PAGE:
…sharing our dependence…

“Not a drop, not a tear, not a gesture, not a feeling is wasted.  The net of God’s reign takes everything in” – A spiritual principle for seeking discernment 

I have a coaching secret.  I encourage clients NOT to place their attention too closely on the way they pay attention.  It sounds oxymoronic, but you gain more self-awareness by being less self-aware … at least when it comes to attention and focus. 

In the last couple of posts, I have looked at one of the four human endowments: self-awareness.  The root image for self-awareness is the serpent devouring its tail (or the Uroborus). This image points to how we gain awareness through experience.   And there are really two types of self-awareness:  1.  the “truth-that-our-experience-teaches” which increases our awareness of “the-game-we’re-in” … that is, our awareness whatever is happening right now, and 2. the “impact-of-our-truth” which shows us how we limit our awareness by being faithful to a single idea or purpose.  Both types of self-awareness are important.  One expands and becomes bigger (#1) while the other balances and limits (#2).  

(For more, see …transcend and include…).

Since many things could potentially command our attention, we often feel pulled in several directions at once.  Therefore, we have difficulty placing our awareness on what we truly want to do.  A competition erupts around what to do next: go left; go right; look up; look down.  Eventually, we realize we really are dependent – dependent on some method for organizing and focusing our attention, and we are often very unclear about how best to go about managing our awareness.   So here’s where that coaching secret comes into play.

Being dependent on our awareness doesn’t mean that we let it run away with us.  A better approach would be to hold our awareness lightly.  Give it enough space so it can unfold as it meets the unknown.  Attention and focus need the guidance of awareness but we cannot allow ourselves to get wrapped up in what we pay attention to.  That’s really what being “mindful” means: holding our awareness lightly so you can share it with the unknown, share it with the very next thing that happens.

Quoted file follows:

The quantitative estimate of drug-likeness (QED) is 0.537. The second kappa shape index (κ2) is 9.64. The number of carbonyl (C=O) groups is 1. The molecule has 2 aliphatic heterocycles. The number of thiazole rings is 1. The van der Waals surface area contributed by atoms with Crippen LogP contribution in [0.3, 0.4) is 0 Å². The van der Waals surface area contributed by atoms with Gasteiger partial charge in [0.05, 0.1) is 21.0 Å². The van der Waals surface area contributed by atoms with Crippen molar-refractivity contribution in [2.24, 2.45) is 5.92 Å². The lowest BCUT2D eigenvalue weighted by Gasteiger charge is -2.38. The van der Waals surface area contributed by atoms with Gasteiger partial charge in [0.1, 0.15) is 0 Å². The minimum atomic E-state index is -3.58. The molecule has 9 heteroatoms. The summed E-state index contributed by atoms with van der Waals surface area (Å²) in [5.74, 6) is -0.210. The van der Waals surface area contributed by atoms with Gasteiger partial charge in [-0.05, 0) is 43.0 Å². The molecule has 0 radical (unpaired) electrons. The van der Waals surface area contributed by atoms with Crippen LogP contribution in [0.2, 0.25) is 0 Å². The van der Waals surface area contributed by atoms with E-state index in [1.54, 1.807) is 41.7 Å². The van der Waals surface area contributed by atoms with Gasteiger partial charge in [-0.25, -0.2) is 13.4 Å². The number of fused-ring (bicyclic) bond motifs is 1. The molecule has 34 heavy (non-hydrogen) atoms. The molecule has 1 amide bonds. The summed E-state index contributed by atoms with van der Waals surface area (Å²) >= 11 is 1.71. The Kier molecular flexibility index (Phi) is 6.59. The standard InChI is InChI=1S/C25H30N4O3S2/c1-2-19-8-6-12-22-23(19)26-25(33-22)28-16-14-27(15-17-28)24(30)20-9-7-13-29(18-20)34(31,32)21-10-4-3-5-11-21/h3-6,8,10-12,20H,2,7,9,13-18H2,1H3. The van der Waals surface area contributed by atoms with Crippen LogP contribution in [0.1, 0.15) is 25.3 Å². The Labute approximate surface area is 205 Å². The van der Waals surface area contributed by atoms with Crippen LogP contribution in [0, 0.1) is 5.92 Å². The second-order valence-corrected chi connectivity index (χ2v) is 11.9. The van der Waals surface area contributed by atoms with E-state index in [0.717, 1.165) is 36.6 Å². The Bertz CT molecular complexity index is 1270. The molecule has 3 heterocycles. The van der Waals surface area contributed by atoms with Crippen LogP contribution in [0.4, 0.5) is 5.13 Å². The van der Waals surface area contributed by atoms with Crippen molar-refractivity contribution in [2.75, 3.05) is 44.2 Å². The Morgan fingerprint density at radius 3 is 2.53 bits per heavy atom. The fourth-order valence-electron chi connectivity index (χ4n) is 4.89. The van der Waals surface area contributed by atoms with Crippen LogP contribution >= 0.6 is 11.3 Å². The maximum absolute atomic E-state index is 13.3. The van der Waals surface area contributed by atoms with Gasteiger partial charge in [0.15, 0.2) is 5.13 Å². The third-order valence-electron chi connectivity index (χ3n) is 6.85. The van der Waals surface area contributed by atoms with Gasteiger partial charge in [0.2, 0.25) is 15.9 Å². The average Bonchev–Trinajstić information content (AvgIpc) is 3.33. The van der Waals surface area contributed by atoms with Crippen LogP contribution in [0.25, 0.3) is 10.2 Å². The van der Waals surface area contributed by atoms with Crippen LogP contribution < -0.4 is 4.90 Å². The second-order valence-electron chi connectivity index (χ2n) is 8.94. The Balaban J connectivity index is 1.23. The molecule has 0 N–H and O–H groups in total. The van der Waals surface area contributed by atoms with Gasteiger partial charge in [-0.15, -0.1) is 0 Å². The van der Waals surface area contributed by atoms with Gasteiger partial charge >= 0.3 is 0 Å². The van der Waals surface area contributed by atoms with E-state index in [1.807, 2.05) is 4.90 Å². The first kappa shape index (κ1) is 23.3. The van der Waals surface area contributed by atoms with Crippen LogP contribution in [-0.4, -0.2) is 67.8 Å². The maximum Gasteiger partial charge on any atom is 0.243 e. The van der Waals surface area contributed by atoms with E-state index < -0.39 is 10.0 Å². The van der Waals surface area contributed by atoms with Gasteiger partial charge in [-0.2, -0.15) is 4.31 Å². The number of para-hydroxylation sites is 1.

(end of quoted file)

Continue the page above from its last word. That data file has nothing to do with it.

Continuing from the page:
Remember the three commands:  Choose, Respond and Change?  (See …choose, respond, change… or …choose, respond, change (part two)… ) That’s really a recipe for being mindful with your attention.   And, as hard as it is … to share awareness with the unknown, that’s really how we become centered, grounded and placed in the here-and-now, in the current moment, in the unfolding of whatever happens next.

And holding our awareness lightly is especially important with that final command: “Change.”  For then, it becomes a measure of character, a measure of how comfortably we can balance courage with consideration … freedom with purpose … desire with commitment.  It demonstrates a willingness to be both open and curious even when we have a specific agenda that is holding our focus and attention.

I know it sounds easy:  Sharing our dependence, making room for the unknown, holding awareness lightly … but don’t be deceived.  Awareness is the essence of who we are.  And it is very hard not be attached, or invested or self-interested.  Keep in mind not a drop, not a tear, not a gesture, not a feeling is wasted.  Even when our awareness brings despair, desperation, or disappointment … we can always try again, we can always bring forth the renewal that grants us some new discernment about who we really want to be … about the future we want to realize.

Thanks for listening!

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